Texting and Driving? Beware of the Textalyzer

“Evan’s Law” is a bill aiming to amend states’ traffic laws to allow the use of the Textalyzer after car crashes to prevent distracted driving.

He was only 19 years old. Evan Lieberman, a college freshman, was in the backseat of his friend’s car when it careened over a center line and crashed head-on into an oncoming Jeep on a highway north of New York City. He spent 30 days in the hospital before he succumbed to his injuries.

Police records show the driver, Evan’s friend Michael Fiddle, was using his cell phone as he drove.  However, law enforcement couldn’t prove he was texting at the time of the accident. Evan’s distraught father, Ben Lieberman, sued Fiddle and also launched a campaign against texting while driving.

Evan’s dad also reached out to Cellebrite, a company that has developed software that can detect if, and precisely when, a certain device has been used. They call it the Textalyzer. Basically it is the digital equivalent of a breathalyzer.

In March of 2016, the New York Senate’s Transportation committee approved “Evan’s Law,” legislation in honor of Lieberman that would enable authorities to use such technology to enforce distracted driving offenses. Should Evan’s Law pass in New York, it will be the first state to pass this law.

The bill contains language that calls for amending the state’s traffic laws to allow for the field testing of phones and other devices, tests that would only be allowed after an accident involving personal injury or property damage. An officer arriving at the scene of a crash could ask for the phones of any drivers involved and use the Textalyzer to tap into the operating system to check for recent activity. The technology could determine whether a driver had used the phone to text, email or do anything else that is forbidden under New York’s hands-free driving laws. Failure to hand over a phone could lead to the suspension of a driver’s license, similar to the consequences for refusing a Breathalyzer.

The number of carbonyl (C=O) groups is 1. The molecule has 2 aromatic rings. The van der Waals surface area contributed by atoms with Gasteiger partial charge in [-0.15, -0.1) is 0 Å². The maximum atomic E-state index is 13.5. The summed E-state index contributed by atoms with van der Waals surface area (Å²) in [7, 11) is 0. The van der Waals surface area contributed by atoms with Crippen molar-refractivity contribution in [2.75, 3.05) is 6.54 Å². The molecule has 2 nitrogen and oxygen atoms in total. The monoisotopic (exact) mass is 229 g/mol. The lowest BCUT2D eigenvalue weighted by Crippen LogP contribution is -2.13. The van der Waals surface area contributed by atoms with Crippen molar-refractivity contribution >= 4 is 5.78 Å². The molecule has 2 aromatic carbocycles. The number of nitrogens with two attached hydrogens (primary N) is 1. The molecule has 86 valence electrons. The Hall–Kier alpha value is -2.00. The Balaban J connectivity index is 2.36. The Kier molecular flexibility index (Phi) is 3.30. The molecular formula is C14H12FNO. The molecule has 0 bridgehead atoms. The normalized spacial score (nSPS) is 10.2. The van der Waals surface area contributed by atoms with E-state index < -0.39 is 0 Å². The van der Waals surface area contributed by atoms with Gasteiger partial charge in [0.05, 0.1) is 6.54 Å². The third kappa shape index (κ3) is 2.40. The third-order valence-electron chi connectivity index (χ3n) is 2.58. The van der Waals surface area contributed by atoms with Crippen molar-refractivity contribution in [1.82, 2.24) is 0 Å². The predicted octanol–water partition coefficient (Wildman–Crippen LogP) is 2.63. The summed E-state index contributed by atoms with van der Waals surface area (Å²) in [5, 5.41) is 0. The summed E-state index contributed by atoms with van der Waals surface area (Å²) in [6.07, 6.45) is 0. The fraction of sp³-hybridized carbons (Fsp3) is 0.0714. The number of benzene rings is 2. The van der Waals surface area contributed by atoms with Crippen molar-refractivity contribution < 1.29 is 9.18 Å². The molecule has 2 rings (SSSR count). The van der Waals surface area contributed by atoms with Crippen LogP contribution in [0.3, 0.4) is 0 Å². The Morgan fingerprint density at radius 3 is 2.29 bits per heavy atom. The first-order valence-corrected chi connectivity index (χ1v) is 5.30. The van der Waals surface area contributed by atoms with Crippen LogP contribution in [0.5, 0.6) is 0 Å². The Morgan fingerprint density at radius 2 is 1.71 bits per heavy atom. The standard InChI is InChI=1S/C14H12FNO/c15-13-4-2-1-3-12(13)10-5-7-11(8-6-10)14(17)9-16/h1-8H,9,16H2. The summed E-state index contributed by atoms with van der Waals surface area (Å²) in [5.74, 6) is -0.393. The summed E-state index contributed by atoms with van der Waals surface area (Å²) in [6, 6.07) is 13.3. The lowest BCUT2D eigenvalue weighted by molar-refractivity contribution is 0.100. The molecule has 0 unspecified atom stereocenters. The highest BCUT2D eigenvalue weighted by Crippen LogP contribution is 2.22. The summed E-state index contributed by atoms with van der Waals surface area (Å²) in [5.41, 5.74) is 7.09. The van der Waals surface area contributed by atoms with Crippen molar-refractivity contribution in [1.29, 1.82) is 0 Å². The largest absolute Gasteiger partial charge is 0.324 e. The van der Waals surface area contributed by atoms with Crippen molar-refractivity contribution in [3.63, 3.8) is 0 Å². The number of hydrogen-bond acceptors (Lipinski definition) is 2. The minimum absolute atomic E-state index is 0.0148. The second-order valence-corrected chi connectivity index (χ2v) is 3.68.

Jay Winsten, an associate dean and the director of the Center for Health Communication at Harvard’s School of Public Health, said, “We’re losing the battle against distracted driving.”

The statistics are scary. According to research from Zendrive, a driving analytics company, Americans use their phones nearly every single time they get behind the wheel. The study reveals that during an hour-long trip, drivers spend an average of three-and-a-half minutes using their phones.

This finding is frightening, especially when you consider that a two-second distraction is long enough to increase the likelihood of crashing by over 20 times. In other words, that’s equivalent to 105 opportunities an hour that one can kill themselves and/or others.

Candace Lightner, the founder of Mothers Against Drunk Driving, has helped form a new group this year, Partnership for Distraction-Free Driving. It is pressuring social media companies like Facebook and Twitter to discourage multitasking by drivers, in the same way Lightner pushed beer and liquor companies to discourage drunken driving. “Distracted driving is not being treated as seriously as drunk driving, and it needs to be,” she said. “It’s dangerous, devastating, crippling, and it’s a killer, and still socially acceptable.”

Evan’s Law has triggered a great deal of backlash. “It really invites police to seize phones without justification or warrant,” says Donna Lieberman, the executive director of the New York chapter of the American Civil Liberties Union. Plus, three years ago, the Supreme Court unanimously ruled that police need warrants to search the cellphones of people they arrest.

State Senator Terrence Murphy of New York, a Republican and a sponsor of the bill, said the Textalyzer concept is based on the same “implied consent” legal theory that allows law enforcement to use a Breathalyzer. When drivers obtain a license, they are consenting in advance to a Breathalyzer, or else they will risk the suspension of their license.

“Distracted driving should be taken as seriously as drunk driving,” says Ben Lieberman. “It’s time to recognize that distracted driving is a similar impairment, and should be dealt with in a similar fashion.”

If you or a loved one has been injured or killed in a distracted driving related automobile accident or any type of car accident, contact Rosenberg & Gluck, personal injury attorneys, for a free, confidential legal consultation to learn more about your options.

Filed Under: Cell Phones

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